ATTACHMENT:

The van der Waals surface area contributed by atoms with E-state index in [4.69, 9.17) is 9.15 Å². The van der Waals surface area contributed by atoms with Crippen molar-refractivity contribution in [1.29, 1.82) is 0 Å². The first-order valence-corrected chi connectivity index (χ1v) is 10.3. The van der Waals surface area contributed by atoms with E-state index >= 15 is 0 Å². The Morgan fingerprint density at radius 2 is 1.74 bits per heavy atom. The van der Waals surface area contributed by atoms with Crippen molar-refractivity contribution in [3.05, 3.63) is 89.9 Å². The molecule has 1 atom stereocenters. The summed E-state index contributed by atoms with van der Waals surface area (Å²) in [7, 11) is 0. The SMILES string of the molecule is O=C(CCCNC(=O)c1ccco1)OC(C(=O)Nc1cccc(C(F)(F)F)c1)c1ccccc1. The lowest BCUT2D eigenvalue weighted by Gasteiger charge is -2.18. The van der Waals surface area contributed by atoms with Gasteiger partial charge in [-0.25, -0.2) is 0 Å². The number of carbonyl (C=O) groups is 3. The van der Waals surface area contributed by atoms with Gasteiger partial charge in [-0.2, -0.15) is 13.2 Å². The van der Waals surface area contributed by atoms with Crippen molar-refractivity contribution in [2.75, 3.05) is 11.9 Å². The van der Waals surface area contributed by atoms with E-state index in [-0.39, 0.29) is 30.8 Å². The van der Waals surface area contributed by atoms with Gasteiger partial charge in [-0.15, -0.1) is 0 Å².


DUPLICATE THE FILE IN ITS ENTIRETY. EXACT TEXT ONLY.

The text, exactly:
The van der Waals surface area contributed by atoms with E-state index in [4.69, 9.17) is 9.15 Å². The van der Waals surface area contributed by atoms with Crippen molar-refractivity contribution in [1.29, 1.82) is 0 Å². The first-order valence-corrected chi connectivity index (χ1v) is 10.3. The van der Waals surface area contributed by atoms with E-state index >= 15 is 0 Å². The Morgan fingerprint density at radius 2 is 1.74 bits per heavy atom. The van der Waals surface area contributed by atoms with Crippen molar-refractivity contribution in [3.05, 3.63) is 89.9 Å². The molecule has 1 atom stereocenters. The summed E-state index contributed by atoms with van der Waals surface area (Å²) in [7, 11) is 0. The SMILES string of the molecule is O=C(CCCNC(=O)c1ccco1)OC(C(=O)Nc1cccc(C(F)(F)F)c1)c1ccccc1. The lowest BCUT2D eigenvalue weighted by Gasteiger charge is -2.18. The van der Waals surface area contributed by atoms with Gasteiger partial charge in [-0.25, -0.2) is 0 Å². The number of carbonyl (C=O) groups is 3. The van der Waals surface area contributed by atoms with Gasteiger partial charge in [-0.2, -0.15) is 13.2 Å². The van der Waals surface area contributed by atoms with Crippen molar-refractivity contribution in [2.75, 3.05) is 11.9 Å². The van der Waals surface area contributed by atoms with E-state index in [-0.39, 0.29) is 30.8 Å². The van der Waals surface area contributed by atoms with Gasteiger partial charge in [-0.15, -0.1) is 0 Å².